After March’s far flung ventures, April sees Fantastic Voyage uncover a more concentrated set of explorations. Both physical releases convey resurrection, and both are driven by the fervid and fatally obsessed. Stranger Than Fiction: Rockabilly Rules Again amasses the efforts of a number of daring and dedicated labelheads who, in the midst of post-hippie languor and subcultural fragmentation, resuscitated the rougher stomp and clamour of rockabilly during the ’70s. The origins of some of those concerned are unlikely, considering the Americanised imagery commonly associated with the scene. RM/Record Mart, spotlighted on CD2, originated from Southend-on-Sea while Injun/Spade, our focus on the final disc, came out of Hassocks, Sussex. Although the remainder of the labels profiled come from the places perhaps more synonymous with rockabilly’s identity – Rollin’ Rock and Boogie-Boy in California, Rockin’ Stars in Virginia and Olympic in Michigan – the discoveries of each outlet constitute a united and cohesive run of Obscure ’50s Gems Revived in the ’70s. Decades elapse but the best records retain their spirit and energy and regardless of time and location, the figureheads of this revival remained committed to bringing them back for new audiences who more than matched their enthusiasm. Compiled by Dave Penny, the writer of a series of accompanying articles for Now Dig This, Stranger Than Fiction goes some way to proving that rockabilly, and its rule, never really went away.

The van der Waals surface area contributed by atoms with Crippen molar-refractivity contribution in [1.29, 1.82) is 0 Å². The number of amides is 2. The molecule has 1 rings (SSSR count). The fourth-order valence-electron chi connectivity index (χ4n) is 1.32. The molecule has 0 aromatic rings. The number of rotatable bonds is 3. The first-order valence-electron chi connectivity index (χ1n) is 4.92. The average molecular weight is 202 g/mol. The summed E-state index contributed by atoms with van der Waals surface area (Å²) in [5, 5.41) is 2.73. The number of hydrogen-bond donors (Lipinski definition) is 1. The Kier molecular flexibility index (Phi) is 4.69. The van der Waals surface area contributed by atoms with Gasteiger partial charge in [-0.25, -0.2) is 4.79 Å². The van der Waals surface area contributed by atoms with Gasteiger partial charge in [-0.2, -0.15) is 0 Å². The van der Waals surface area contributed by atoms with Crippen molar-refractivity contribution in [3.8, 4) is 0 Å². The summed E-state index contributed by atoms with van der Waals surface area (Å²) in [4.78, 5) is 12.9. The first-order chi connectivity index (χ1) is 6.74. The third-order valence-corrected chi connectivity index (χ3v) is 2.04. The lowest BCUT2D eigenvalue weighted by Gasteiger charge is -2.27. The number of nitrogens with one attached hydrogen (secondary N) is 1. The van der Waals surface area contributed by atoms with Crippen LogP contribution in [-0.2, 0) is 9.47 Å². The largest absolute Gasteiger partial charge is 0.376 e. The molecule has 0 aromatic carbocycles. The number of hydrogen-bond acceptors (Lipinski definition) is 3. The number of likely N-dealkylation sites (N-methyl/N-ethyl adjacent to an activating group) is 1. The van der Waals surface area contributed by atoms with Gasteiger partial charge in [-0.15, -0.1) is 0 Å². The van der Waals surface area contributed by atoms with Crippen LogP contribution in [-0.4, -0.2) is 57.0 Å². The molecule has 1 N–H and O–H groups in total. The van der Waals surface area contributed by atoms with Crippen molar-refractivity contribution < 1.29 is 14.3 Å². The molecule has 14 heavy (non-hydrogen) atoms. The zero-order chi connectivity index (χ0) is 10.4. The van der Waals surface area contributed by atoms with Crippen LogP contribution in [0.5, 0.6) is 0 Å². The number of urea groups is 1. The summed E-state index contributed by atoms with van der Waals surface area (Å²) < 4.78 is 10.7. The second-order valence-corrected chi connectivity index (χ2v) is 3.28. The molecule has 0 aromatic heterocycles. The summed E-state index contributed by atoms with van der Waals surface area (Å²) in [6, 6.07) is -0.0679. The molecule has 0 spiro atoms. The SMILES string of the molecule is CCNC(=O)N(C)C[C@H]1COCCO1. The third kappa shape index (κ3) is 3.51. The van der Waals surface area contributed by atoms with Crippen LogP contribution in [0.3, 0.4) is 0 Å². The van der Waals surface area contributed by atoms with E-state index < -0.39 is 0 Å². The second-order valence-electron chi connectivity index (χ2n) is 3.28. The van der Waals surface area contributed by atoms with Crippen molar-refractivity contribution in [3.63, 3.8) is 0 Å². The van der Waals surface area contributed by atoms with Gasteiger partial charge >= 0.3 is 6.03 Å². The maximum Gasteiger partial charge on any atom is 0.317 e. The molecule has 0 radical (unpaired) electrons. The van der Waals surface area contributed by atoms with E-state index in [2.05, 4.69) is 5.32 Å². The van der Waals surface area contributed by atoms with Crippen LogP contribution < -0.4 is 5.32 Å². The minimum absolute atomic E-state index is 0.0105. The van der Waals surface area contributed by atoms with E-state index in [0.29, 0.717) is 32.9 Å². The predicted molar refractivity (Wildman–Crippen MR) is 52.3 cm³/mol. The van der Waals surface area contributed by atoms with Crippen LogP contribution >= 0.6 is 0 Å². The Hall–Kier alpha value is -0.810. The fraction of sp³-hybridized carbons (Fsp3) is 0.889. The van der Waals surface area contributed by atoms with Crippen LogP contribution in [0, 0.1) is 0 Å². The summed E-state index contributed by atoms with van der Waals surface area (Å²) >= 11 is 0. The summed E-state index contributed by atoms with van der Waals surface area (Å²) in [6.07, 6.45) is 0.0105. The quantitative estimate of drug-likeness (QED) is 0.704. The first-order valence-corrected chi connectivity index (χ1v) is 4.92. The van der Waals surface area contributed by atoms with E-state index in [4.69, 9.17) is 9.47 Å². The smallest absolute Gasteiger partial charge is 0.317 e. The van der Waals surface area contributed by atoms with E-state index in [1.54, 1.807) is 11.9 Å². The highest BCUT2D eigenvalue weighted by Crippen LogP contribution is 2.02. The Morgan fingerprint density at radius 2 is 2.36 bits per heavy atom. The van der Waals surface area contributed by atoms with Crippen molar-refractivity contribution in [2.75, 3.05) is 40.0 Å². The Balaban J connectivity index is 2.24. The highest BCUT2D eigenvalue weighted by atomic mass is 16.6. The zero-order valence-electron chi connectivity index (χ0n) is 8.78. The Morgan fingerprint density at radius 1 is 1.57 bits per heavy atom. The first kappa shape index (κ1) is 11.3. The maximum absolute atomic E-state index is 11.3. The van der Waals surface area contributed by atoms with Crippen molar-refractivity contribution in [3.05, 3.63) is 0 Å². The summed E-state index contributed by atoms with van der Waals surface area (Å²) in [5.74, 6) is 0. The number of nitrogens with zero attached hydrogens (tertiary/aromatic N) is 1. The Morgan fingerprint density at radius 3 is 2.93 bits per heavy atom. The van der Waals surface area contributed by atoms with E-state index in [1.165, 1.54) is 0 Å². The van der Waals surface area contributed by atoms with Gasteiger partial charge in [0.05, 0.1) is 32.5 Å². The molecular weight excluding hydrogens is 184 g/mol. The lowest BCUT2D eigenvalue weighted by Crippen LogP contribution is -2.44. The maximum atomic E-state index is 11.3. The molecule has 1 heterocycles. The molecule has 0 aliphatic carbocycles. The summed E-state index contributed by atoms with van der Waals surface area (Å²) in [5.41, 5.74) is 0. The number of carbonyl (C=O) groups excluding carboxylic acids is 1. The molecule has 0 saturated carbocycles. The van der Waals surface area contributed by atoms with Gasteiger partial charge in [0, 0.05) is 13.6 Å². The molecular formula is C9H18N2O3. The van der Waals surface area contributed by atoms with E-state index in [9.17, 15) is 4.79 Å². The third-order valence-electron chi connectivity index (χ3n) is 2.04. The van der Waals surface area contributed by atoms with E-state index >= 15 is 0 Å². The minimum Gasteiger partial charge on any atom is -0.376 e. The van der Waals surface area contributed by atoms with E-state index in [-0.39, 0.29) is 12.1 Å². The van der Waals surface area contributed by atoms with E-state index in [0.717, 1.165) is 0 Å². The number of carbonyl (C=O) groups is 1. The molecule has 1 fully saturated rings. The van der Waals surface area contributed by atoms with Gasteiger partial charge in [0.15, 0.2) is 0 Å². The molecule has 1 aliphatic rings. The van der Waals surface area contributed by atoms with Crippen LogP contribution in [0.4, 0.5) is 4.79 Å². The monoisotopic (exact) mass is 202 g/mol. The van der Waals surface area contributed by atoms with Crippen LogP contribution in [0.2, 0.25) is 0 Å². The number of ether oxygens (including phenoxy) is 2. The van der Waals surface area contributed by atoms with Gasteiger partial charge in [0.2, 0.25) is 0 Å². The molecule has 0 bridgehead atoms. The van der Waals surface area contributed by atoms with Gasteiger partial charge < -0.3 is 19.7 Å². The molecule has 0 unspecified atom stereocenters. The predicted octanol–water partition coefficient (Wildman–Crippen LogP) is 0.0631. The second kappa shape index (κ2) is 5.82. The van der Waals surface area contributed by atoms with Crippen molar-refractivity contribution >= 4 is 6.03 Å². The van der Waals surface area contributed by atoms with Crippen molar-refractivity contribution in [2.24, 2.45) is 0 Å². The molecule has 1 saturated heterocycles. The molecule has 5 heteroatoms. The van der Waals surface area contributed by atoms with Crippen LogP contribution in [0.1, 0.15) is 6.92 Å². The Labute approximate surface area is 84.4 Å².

Similarly engaged in an unwavering belief in primordial rock’n’roll and its more forbidden and neglected fruits, The Cramps retroactively plundered the past for their own ends but attained an originality and mythology all of their own. Look What The Cramps Dredged Up: Rock’n’Roll Pearls From The Big Beat Deep brings together the records that Lux Interior and Poison Ivy held dear, those which they themselves often manipulated into new, wildly contorted sounds. These originals go some way to chronicling the band’s deviant-teen philosophy as informed by the deeper cuts that rested within their extensive jukebox. Four sides of vinyl, compiled by Lucky Parker, it illustrates the roots of The Cramps’ sound in the work of luminaries like Cark Perkins, Ricky Nelson, Link Wray, Roy Orbison and Wanda Jackson. Rock’n’Roll Pearls, from jukebox to vinyl, no longer submerged.
In addition to our physical releases this month, we’re also offering a definitive gateway into rockabilly and uptempo R&B through our two volume, digital only compilation, Ultimate Rock’n’Roll. Including a who’s who of rock’n’roll hall of famers, the collection spans over a decade and brings together over 150 tracks into one convenient but extensive library.
Continuing in that vein of exhaustive collation, Ultimate Rhythm & Blues Hits Collection 1942-1945 – our other digital release for April – chronologically collects the hits from Billboards’ R&B chart, concentrating on the impact black artists had on the Rhythm & Blues styles of the period. The first chart was published in October 1942 and the timescale of this compilation coincides with the 1942-1944 American Federation Of Musicians strike, which affected the major US record companies, who either settled with the union (Decca and Capitol) or stockpiled new recordings ahead of the ban (later resorting to reissuing old recordings) or circumvented the terms of the strike by backing featured singers with vocal groups. A collection that’s historic in every sense. Watch out for further instalments in this fascinating series.